Wednesday, May 22, 2013

Civil War in New Mexico

Just east of Santa Fe is Pecos National Historic Park, a place Ron had wanted to visit for awhile.  It's always a little frightening to follow signs into an unknown parking lot, but it was well designed for RVs.  Pecos NHP is an interesting spot with varied historical significance.  Ron's curiosity was peaked by the fact that this was a pivotal Civil War site. 
Imagine that.  The visitor center had plenty of information about the battle and Ron was happy.  (BTW, the beautiful visitor center and some of the land was donated by Greer Garson.  I only remember the name, not her movies, but that was certainly generous of her.)

But this land had a long history before the War Between the States.  In the ninth century, the pre-pueblo people lived in pit houses along the rivers.  Around 1100 the first Puebloans built rock and mud villages in the valley.  In the 1300s, these small villages were abandoned and Pecos Pueblo atop the hill grew larger.  By 1450, it had become a four story fortress with 2000 people.

Now most of the pueblo has either collapsed or is buried, so one can only imagine.

The park service has rebuilt one of the kivas and you can climb down into it.  The popular notion is that the kivas were used for religious ceremonies, but personally I believe they were meeting rooms.  Then they could be used for anything - business meetings, judicial concerns, day care, bingo . . .  You get the idea.  Of course this is just my opinion.  One thing is sure, the pueblo really had quite a view and could spot potential attackers easily.

Ron and I looked around the area they had described as the trash pit and made some exciting finds.  I found a pot chard with a decorative black design along the edge and Ron found what he thought was flint.  Of course, we left them for someone else to discover.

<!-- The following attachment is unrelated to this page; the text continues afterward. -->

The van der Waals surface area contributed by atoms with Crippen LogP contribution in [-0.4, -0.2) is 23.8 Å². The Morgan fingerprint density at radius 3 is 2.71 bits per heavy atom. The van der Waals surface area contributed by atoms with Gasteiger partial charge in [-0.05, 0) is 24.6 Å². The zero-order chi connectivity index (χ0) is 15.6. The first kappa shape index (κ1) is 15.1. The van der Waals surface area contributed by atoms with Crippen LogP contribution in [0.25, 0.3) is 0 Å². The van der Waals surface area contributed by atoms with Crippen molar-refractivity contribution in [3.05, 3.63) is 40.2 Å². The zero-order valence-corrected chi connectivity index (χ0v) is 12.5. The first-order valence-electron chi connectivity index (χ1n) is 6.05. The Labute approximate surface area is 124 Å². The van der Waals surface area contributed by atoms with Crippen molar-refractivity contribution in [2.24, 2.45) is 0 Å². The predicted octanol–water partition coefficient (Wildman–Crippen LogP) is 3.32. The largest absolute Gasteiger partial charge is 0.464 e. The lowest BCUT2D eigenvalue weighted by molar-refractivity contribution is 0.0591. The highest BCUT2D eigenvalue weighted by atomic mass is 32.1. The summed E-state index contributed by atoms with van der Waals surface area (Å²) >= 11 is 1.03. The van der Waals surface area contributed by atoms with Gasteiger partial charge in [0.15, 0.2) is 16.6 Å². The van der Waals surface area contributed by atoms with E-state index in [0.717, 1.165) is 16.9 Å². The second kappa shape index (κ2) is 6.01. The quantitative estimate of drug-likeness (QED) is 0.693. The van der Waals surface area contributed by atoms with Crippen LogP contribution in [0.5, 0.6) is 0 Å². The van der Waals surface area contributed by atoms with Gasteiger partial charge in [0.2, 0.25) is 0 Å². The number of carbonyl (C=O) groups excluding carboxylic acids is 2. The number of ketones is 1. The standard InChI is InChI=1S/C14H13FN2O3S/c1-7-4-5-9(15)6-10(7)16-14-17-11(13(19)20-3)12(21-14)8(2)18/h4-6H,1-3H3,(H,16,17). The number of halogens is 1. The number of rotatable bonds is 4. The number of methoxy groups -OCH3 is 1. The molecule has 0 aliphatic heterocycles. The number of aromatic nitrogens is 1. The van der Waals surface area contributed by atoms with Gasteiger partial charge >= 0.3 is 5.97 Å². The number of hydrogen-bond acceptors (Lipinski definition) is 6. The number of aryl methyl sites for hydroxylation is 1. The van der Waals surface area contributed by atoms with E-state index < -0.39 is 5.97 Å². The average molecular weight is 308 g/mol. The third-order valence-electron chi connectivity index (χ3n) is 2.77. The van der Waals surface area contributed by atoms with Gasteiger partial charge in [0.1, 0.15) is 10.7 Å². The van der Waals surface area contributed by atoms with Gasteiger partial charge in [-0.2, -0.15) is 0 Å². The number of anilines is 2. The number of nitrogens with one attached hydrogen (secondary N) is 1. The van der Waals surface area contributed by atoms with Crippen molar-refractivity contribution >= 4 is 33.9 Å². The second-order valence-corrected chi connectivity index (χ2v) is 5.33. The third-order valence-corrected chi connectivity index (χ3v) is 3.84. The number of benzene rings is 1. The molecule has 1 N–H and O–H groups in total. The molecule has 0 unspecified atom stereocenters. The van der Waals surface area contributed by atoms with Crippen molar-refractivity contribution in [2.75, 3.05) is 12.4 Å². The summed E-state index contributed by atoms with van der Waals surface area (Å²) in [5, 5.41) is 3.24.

I showed the picture to the volunteer at the visitor center and he agreed that Ron's find looked like alibates flint from Texas.  The Pecos Indians were very successful farmers and traded with the Plains Indians for buffalo and other useful things like the flint.

Then in the mid 1500s, the arrival of the Spanish Conquistadors signaled the beginning of the end of their lifestyle.  They brought priests and built churches and tried to impose a different way of life on the Puebloans.
This is the church as it appeared in 1915.

They are currently working to stabilize it for the future.  I'm always torn on the stabilization issue.  Then it's no longer an artifact, but a recreation.  On the other hand it would eventually disappear if nothing was done.

Soon we continued on our way.  Next stop - Las Vegas.  (No, not that Las Vegas, but the one in New Mexico.)


  1. Nice choice of heading to the "cheaper" Vegas. It'll help keep money in your pockets. :c)

    Civil War in New Mexico? Who knew?

  2. Very interesting. I know very little about the early history of the US. I shall have to find out more on it.

  3. I think you're right about the kivas. In fact, I think an interpreter at one of the cliff dwellings I'd been to said the same thing - that they could have been used for anything. Probably not bingo tho. :-)

  4. Being underground I bet they are cooler in temperature too, what better place to gather in the desert?